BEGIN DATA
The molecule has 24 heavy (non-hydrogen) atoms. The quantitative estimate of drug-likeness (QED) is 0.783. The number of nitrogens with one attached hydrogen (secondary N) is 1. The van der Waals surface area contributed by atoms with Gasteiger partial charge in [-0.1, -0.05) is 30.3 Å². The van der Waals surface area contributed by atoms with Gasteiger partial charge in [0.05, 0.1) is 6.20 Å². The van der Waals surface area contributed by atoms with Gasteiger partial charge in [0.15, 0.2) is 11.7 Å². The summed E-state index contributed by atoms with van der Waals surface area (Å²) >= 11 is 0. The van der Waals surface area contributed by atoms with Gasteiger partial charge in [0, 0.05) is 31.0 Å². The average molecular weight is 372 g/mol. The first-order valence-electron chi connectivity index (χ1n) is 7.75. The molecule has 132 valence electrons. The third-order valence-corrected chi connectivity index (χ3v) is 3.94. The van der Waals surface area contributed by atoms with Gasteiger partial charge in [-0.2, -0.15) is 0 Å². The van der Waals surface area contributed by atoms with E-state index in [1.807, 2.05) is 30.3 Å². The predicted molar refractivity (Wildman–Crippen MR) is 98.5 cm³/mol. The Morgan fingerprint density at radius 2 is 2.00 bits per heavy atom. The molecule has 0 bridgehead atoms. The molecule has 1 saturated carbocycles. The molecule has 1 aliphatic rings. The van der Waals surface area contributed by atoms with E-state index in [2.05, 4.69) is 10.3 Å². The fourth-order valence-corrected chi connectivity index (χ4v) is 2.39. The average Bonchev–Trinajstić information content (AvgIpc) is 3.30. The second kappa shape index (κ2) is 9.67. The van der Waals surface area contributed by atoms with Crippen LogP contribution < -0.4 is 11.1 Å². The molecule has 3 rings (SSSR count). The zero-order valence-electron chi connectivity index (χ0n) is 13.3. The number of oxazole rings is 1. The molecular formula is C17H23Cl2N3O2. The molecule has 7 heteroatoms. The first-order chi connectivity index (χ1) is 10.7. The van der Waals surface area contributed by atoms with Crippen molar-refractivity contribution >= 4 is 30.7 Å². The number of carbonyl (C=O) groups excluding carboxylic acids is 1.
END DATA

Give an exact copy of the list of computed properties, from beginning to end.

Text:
The molecule has 24 heavy (non-hydrogen) atoms. The quantitative estimate of drug-likeness (QED) is 0.783. The number of nitrogens with one attached hydrogen (secondary N) is 1. The van der Waals surface area contributed by atoms with Gasteiger partial charge in [-0.1, -0.05) is 30.3 Å². The van der Waals surface area contributed by atoms with Gasteiger partial charge in [0.05, 0.1) is 6.20 Å². The van der Waals surface area contributed by atoms with Gasteiger partial charge in [0.15, 0.2) is 11.7 Å². The summed E-state index contributed by atoms with van der Waals surface area (Å²) >= 11 is 0. The van der Waals surface area contributed by atoms with Gasteiger partial charge in [0, 0.05) is 31.0 Å². The average molecular weight is 372 g/mol. The first-order valence-electron chi connectivity index (χ1n) is 7.75. The molecule has 132 valence electrons. The third-order valence-corrected chi connectivity index (χ3v) is 3.94. The van der Waals surface area contributed by atoms with Gasteiger partial charge in [-0.2, -0.15) is 0 Å². The van der Waals surface area contributed by atoms with E-state index in [1.807, 2.05) is 30.3 Å². The predicted molar refractivity (Wildman–Crippen MR) is 98.5 cm³/mol. The Morgan fingerprint density at radius 2 is 2.00 bits per heavy atom. The molecule has 0 bridgehead atoms. The molecule has 1 saturated carbocycles. The molecule has 1 aliphatic rings. The van der Waals surface area contributed by atoms with E-state index in [2.05, 4.69) is 10.3 Å². The fourth-order valence-corrected chi connectivity index (χ4v) is 2.39. The average Bonchev–Trinajstić information content (AvgIpc) is 3.30. The second kappa shape index (κ2) is 9.67. The van der Waals surface area contributed by atoms with Crippen LogP contribution < -0.4 is 11.1 Å². The molecule has 3 rings (SSSR count). The zero-order valence-electron chi connectivity index (χ0n) is 13.3. The number of oxazole rings is 1. The molecular formula is C17H23Cl2N3O2. The molecule has 7 heteroatoms. The first-order chi connectivity index (χ1) is 10.7. The van der Waals surface area contributed by atoms with Crippen molar-refractivity contribution >= 4 is 30.7 Å². The number of carbonyl (C=O) groups excluding carboxylic acids is 1.